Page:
Connecticut’s government spending outpaced the state's gross domestic product by a wide margin since 1990, according to a review of past figures compiled at U.S. Government Spending, an online database of state and federal spending.
In 1990, just before the implementation of the state income tax, Connecticut’s total spending topped $8 billion for the year, which amounted to $2,436 for each of Connecticut’s 3.2 million residents at the time. The state’s GDP was $100.1 billion per year.
In 2017, Connecticut’s total spending amounted to $27.43 billion, or $7,687 per resident, and the state’s GDP was $271.4 billion.
Controlling for inflation, Connecticut's state spending grew 87 percent since 1990, whereas the GDP which supports the state grew a mere 48 percent. The state’s population only grew by 300,000 residents during that 27 year period.
Connecticut raised taxes a number of times during the 27 intervening years, notably the implementation of the state income tax, and major tax increases in 2003, 2009, 2011 and 2015 to deal with budget deficits.
A 2016 study of the state income tax found that between 1991 and 2014, Connecticut took in $126 billion in state income taxes. During that time, spending on debt service, pensions and employee healthcare benefits grew 174 percent over inflation.
The two other biggest areas of government spending growth were the Department of Correction, which grew 103 percent, and welfare programs, which grew 70 percent, according to the study.
The subsequent tax increases, including raising the top marginal state income tax rate from 4.5 percent to 6.99 percent, has done little to stave off rising costs and budget deficits, which came to a head this past year as the state faced down a daunting $5.1 billion deficit.
Lawmakers were mostly able to avoid major tax increases, and proposals to raise the state sales tax, the top marginal income tax, a cell phone tax and a tax on second homes were pushed aside.
Part of the deficit was closed through a $1.5 billion concessions agreement with state employee unions, but the effects of the concessions deal may haunt future budget negotiations as it guarantees wage increases and layoff protections for state employees and extends the life of the benefits contract until 2027.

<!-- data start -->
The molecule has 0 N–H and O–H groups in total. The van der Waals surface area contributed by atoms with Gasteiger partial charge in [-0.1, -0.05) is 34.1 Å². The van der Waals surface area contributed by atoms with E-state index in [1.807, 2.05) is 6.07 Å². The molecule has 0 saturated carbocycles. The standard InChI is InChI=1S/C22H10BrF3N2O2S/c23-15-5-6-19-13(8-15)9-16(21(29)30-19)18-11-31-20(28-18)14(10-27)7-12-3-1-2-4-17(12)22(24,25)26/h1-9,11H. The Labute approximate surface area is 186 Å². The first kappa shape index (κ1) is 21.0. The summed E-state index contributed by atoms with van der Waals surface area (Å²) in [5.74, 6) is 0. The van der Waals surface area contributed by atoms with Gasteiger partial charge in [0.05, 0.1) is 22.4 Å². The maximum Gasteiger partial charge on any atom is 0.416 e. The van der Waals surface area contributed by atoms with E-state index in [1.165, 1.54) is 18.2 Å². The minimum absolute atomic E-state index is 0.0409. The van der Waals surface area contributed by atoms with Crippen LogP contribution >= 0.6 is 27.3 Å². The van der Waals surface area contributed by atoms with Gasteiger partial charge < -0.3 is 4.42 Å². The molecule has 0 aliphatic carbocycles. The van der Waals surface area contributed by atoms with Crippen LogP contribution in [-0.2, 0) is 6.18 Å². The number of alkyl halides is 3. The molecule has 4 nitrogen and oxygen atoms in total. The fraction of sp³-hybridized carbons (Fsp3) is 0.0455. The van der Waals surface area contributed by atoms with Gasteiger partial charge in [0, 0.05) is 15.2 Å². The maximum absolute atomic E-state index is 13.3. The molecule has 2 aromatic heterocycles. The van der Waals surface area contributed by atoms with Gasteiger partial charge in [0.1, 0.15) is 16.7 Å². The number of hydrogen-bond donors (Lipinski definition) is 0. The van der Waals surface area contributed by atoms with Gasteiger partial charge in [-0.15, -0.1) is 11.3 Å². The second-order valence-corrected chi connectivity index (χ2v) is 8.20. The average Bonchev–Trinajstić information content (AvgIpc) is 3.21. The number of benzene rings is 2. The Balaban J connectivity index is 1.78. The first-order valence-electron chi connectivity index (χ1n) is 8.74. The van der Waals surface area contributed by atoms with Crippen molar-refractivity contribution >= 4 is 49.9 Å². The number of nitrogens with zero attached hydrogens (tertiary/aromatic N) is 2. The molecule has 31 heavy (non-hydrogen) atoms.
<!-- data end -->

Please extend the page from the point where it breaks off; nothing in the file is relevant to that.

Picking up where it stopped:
The new budget signed by the governor on Tuesday did raise some taxes and fees, but was largely able to balance the budget on cuts to municipal aid coupled with reforms to state mandates on municipalities to help offset the cuts.
Adding to the tax burden is the fact that Connecticut’s population has only grown by 300,000 residents in 27 years.
The high cost of living in Connecticut combined with slow economic growth has led to people moving to other states. Connecticut’s population has steadily declined over the past four years, while income tax revenue has leveled off, and, in some cases, fallen short of expectations.
Despite passage of a new budget, the state may face high hurdles during the next budget-writing session as lawmakers will have to grapple with state employee pay raises outlined in the SEBAC concessions deal and rising fixed costs related to pensions, retiree healthcare and debt service.
The Office of Fiscal Analysis projects Connecticut will face a $4.6 billion deficit in 2020 and 2021.